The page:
Written by: George Pacheco on August 11th, 2013
Theatrical Release Date: USA, February, 1974
Director: Paul Harrison
Writer: Paul Harrison, Thomas Kelly
Cast: John Ireland, John Carradine, Faith Domergue
DVD Release Date: August 13th, 2013
Approximate Running Time: 90 minutes
Aspect Ratio: 1.85:1 Anamorphic Widescreen
Sound: Dolby Digital Mono English
DVD Release: Severin Films
Region Encoding: Region 1 DVD NTSC / Region A Blu-Ray
Retail Price: $29.95
It isn’t quite that much of a stretch to envision H.R. Pufnstuf writer Paul Harrison sitting in the director’s chair of a horror movie, given the psychedelic atmosphere which surrounded this puppet children’s show in the 1970s.
There isn’t much psychedelic or freak-outs to be had in House of Seven Corpses, however, as Harrison’s directorial effort is more of a quaint and kitschy affair; a film which belongs more to the Elvira school of creature features than anything remotely grim, dark or disturbing.
This isn’t to say that Seven Corpses is poorly conceived, photographed or directed, however—despite having a pseudo-television appearance with regards to budget—for Harrison’s film does its damnedest to capture a gothic, Hammer horror atmosphere via the American drive-in market. The film succeeds in this respect, as it tells the tale of a movie production, shooting a horror film on location in a creepy, nearly abandoned mansion.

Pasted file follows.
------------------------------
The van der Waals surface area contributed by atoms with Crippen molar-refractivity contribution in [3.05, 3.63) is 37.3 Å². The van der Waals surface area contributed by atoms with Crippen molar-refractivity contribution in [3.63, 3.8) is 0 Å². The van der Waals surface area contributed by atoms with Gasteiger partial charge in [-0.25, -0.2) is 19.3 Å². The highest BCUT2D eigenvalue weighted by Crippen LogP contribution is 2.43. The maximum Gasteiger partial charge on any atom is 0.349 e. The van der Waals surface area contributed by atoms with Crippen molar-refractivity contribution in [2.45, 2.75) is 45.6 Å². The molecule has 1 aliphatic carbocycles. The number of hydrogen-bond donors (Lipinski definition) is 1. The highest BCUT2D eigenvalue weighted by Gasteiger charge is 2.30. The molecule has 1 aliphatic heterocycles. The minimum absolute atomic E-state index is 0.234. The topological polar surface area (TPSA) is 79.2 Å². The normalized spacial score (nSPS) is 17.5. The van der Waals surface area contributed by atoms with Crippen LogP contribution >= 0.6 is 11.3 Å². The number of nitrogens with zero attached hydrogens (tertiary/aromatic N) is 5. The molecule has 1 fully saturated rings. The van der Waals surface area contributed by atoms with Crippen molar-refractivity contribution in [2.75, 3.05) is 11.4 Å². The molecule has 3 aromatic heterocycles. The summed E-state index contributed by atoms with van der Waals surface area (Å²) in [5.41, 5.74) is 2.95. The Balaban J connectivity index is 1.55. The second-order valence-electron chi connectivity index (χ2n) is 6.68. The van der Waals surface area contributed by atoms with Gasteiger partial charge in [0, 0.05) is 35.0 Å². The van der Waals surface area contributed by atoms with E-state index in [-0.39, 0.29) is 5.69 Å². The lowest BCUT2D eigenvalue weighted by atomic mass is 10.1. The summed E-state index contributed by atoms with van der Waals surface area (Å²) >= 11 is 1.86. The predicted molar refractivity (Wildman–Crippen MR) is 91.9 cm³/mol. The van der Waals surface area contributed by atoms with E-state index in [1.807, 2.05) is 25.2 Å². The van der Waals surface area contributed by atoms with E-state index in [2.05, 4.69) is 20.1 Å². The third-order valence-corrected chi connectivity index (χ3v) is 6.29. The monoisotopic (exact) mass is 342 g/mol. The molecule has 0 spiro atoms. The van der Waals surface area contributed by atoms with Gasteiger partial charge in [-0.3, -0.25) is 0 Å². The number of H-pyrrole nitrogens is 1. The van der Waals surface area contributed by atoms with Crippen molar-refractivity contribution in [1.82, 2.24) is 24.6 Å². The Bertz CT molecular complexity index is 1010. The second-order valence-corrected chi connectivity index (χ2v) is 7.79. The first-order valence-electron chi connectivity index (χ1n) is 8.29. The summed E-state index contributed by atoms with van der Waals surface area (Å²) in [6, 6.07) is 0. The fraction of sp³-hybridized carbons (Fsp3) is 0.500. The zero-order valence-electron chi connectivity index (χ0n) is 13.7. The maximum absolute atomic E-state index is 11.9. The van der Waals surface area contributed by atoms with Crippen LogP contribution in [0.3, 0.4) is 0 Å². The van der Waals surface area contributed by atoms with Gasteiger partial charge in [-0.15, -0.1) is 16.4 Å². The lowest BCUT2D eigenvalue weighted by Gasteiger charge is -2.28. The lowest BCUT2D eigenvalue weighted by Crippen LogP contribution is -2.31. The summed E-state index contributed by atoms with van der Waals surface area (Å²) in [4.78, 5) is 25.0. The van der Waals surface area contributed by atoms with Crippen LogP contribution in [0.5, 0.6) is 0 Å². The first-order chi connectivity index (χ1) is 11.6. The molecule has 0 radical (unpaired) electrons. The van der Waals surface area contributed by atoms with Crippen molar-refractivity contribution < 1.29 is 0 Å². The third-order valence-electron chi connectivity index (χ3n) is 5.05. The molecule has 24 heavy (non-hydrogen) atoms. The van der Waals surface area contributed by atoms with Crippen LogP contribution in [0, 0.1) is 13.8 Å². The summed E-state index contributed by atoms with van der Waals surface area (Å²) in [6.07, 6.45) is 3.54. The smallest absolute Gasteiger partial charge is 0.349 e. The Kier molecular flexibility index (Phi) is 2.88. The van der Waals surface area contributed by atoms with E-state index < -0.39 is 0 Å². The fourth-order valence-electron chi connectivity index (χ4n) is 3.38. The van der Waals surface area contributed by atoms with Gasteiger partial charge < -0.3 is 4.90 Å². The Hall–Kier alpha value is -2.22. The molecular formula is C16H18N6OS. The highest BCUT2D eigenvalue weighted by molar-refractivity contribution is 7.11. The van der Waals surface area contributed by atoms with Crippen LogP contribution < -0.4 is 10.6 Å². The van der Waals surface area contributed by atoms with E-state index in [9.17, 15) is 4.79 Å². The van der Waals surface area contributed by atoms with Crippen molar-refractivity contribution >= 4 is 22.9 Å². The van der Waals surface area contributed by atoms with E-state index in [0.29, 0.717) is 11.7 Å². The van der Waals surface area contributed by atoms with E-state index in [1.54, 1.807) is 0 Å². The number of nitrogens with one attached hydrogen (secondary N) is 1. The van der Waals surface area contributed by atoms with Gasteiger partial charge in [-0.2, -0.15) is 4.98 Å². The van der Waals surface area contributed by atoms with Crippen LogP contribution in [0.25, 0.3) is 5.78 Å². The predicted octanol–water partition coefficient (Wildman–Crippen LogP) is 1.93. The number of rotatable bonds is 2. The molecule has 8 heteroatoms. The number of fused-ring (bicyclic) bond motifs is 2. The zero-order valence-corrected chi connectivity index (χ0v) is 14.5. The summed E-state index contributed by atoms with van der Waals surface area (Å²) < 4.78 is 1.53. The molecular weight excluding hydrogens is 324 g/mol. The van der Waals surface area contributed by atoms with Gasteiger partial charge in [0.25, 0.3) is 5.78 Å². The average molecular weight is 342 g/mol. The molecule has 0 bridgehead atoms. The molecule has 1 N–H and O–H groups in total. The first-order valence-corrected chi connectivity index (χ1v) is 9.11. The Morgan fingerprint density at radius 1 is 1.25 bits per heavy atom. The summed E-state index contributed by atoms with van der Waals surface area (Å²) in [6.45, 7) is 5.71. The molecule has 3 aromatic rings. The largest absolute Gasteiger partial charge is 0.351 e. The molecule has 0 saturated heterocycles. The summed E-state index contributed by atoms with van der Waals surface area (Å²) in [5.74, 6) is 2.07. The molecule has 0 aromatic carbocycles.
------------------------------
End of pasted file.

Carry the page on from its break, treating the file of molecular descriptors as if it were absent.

Veteran actor John Carradine portrays the mansion’s caretaker Edgar Price, who knows well the mansion’s hidden secrets of murder and the undead, who lurk below the soil in the outside cemetery. The cast and crew—dominated by John Ireland as the taskmaster director—unwittingly release the evil via their reading from the Tibetan Book of the Dead, thus allowing the titular “seven corpses” to begin piling up around the mansion.
The film does its best with what is a bare bones and basic script. House of Seven Corpses isn’t the most exciting or action packed film of its class, yet it remains a watchable, if a bit slow, affair from the early days of horror which demands the viewer be in a vintage state of mind in order to properly appreciate these old school chills.
Severin Films presents House of Seven Corpses in an anamorphic widescreen presentation which preserves the film’s original aspect ratio. Colors are considerably bright and saturated, given the film’s age, with only minor print damage blinking across the screen for a few moments during running time. The mono sound is clearly audible, without drops, with a solid collection of extras to be had, as well, including a 1983 career-spanning interview with co-star John Carradine and audio commentary with associate producer Gary Kent, moderated by Alamo Drafthouse programmer Lars Nielsen. Overall, House of Seven Corpses receives a respectful treatment from Severin Films.